Michael Weinzettl talks to Lewis Blackwell as he ‘reboots’ CRESTA, an organisation that runs a global creativity awards, now in its 26th year but taking off towards new territories.
Hi Lewis, you are perhaps best-known for publishing (former Editor-in-Chief of Creative Review and author of bestselling books) and photography (global creative director of Getty Images, among other positions), so why get involved in CRESTA?
I was looking for a different way to support the creative industry worldwide. With my business partner Alan Page (a creative director who has won gold at Cannes and also led a digital agency), we thought there was room to further explore and elevate the value of great creativity and those who make it possible. Awards are a part of how that is done—as is the wonderful Lürzer’s Archive! But there is space for new ways of showing emerging trends, talents and technologies.
Alan and I both feel the global creative industry can be a fundamental force for positive change. Good advertising and design make the world a better place. This industry devises communications that move people, change behaviours and evolve communities through building businesses and culture. This is truly powerful stuff we deal with. We need more innovation in how we talk about it, learn and engage with other talents, develop it. We want to help.
But why CRESTA?
We alighted on the opportunity to take on CRESTA as a good base to grow from. CRESTA is a 26-year-old much-respected award, based on caring about global creative standards. Hence the name. The founder, Nancy Ross was looking to step down and pass it on. Nancy built a competition that saw entrants from almost 100 countries over the years but in recent time lacked investment. We took it on in late 2018 and have already relaunched the website and this year’s awards. We pledge to give fair prices with fantastic value in the coverage for winners. We brought in Fernando Gutierrez, a terrific graphic designer who has worked on the Prado in Madrid, Design Museum in London and much more, and we have the developers Thought Bubble work with us to create a state-of-the-art version of their entry system. We even have a competiton now dedicated to ‘The Future’. The craft is ready, now at the gate and its time to board! Of course, it’s when we start the ‘events’ that things get really interesting.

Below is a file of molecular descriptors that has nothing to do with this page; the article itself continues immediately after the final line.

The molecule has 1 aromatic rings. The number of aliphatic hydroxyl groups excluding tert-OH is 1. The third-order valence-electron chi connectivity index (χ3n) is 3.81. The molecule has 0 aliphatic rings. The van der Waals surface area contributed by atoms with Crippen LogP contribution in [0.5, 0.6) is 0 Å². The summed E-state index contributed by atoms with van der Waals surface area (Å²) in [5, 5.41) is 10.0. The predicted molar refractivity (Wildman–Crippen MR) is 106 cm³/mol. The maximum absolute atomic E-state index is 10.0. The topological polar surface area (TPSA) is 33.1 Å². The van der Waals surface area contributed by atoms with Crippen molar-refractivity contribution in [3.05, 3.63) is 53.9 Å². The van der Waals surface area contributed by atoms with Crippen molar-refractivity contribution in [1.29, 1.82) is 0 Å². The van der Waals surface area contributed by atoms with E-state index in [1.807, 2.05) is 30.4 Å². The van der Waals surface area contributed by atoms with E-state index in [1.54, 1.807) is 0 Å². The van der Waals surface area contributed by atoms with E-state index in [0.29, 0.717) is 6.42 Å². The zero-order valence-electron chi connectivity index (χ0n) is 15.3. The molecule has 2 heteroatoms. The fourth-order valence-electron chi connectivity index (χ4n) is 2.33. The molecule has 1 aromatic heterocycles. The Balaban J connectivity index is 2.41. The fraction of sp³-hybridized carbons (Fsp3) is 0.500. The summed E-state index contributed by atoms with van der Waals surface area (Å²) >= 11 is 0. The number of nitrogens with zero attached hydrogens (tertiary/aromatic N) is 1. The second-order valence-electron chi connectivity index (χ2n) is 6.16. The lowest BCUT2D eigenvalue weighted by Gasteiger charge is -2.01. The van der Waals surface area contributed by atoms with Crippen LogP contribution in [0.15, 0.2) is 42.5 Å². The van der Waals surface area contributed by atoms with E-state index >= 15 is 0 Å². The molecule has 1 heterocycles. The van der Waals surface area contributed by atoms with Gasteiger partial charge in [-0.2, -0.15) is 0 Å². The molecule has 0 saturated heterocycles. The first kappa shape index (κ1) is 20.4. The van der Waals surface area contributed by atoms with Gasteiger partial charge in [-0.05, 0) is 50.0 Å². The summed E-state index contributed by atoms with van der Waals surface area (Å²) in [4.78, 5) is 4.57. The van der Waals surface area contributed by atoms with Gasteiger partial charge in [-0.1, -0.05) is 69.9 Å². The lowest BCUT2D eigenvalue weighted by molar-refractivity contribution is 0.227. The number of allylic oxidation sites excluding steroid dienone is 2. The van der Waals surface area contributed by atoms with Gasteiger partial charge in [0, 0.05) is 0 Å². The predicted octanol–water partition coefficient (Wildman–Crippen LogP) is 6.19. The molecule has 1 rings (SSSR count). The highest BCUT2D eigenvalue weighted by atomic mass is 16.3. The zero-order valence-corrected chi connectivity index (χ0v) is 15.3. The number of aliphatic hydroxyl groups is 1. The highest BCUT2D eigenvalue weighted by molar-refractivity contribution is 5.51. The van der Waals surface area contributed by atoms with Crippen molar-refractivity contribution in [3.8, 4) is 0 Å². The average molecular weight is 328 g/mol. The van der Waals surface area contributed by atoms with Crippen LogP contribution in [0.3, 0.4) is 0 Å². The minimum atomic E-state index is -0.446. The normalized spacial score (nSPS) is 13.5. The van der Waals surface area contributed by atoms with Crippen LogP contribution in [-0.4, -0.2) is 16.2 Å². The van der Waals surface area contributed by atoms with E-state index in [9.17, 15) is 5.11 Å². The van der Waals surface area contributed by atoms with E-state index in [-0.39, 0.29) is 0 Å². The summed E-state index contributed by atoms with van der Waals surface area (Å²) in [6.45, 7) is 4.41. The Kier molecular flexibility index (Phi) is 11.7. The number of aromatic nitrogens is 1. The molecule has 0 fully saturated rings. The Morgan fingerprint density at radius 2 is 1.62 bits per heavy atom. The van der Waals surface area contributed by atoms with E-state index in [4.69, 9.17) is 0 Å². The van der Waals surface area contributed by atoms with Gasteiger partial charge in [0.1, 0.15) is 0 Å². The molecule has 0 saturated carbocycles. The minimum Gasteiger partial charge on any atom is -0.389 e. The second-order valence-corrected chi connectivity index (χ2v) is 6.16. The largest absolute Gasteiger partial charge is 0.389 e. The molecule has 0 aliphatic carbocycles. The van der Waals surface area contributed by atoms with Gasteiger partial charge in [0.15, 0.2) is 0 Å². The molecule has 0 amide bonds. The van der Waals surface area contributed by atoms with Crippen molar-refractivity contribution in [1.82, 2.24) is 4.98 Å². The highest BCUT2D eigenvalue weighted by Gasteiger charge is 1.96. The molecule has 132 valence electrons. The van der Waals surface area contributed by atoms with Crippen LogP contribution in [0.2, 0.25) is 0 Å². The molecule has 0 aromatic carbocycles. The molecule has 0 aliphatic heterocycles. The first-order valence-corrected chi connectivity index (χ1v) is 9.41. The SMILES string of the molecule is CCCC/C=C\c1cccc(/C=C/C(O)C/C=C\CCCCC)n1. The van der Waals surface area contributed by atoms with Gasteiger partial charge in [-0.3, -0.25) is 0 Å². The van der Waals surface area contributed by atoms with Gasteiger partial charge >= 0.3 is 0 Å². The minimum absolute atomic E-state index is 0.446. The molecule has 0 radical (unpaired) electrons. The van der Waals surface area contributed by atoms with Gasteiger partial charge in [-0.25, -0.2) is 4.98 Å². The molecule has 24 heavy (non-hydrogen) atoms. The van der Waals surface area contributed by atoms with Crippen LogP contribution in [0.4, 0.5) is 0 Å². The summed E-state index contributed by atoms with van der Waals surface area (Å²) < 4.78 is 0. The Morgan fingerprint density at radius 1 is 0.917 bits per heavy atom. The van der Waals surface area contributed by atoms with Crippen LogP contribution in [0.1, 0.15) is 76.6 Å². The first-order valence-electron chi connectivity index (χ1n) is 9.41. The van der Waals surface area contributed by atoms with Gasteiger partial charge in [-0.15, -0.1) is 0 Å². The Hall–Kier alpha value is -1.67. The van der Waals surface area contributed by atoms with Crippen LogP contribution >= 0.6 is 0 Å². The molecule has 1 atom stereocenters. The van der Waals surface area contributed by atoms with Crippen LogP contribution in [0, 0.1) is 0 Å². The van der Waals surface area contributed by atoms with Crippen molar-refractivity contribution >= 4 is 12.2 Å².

We look to create a range of activities and experiences around the world. With partners, we want to make the ‘global village’ of this industry a more close-knit and yet open experience. We aim to develop events that celebrate what we see at CRESTA and more. There’s so much more to do to foster discussion of great creative work and process. We want to help entrants, winners and partners recruit the talents and the clients that can make the next generation of work happen, too. We want the world to know this industry is on the heights of human culture… and can do much more.
Do you have specific campaigns in mind?
I see so much to admire in what W+K did with Colin Kaepernick. ‘From kneeling quarterback to Nike poster boy’ one snarky headline put it but that campaign helped hugely in taking a remarkable individual and his brave act from being controversial and oppressed to achieving a great global statement. That’s what this industry can do, commerce and culture uniting for good. We can’t do that all the time, of course. More conventional communication is the heartland but can find exquisite fresh form and value. Take, Lola MullenLowe’s lovely outdoor work for Magnum, with the illustrator Thomas Danthony : it’s in a great tradition of building brands and selling stuff while enhancing the urban environment. Or look at the provocative shift of HSBC’s ‘We Are Not An Island’, from JWT London, part of the global citizen campaign. It has attitude, immediacy, and complexity. We have immense resources at our command if we join things up. CRESTA can help that for our entrants and for all.
Where do you get your inspiration from?
The environment, looking at what’s living around us and trying to step lighter on the world that makes us. I chaired the Wildlife Photographer of the Year competition at the Natural History Museum in London and every year saw a great celebration and deep exploration of life in incredible variety. I’d like to draw in from that how we encourage the infinite possibilities of creative life.
Original photography of Lewis Blackwell by Patrick Gunning, on location Alexandra Road Estate, London. patrickgunning.com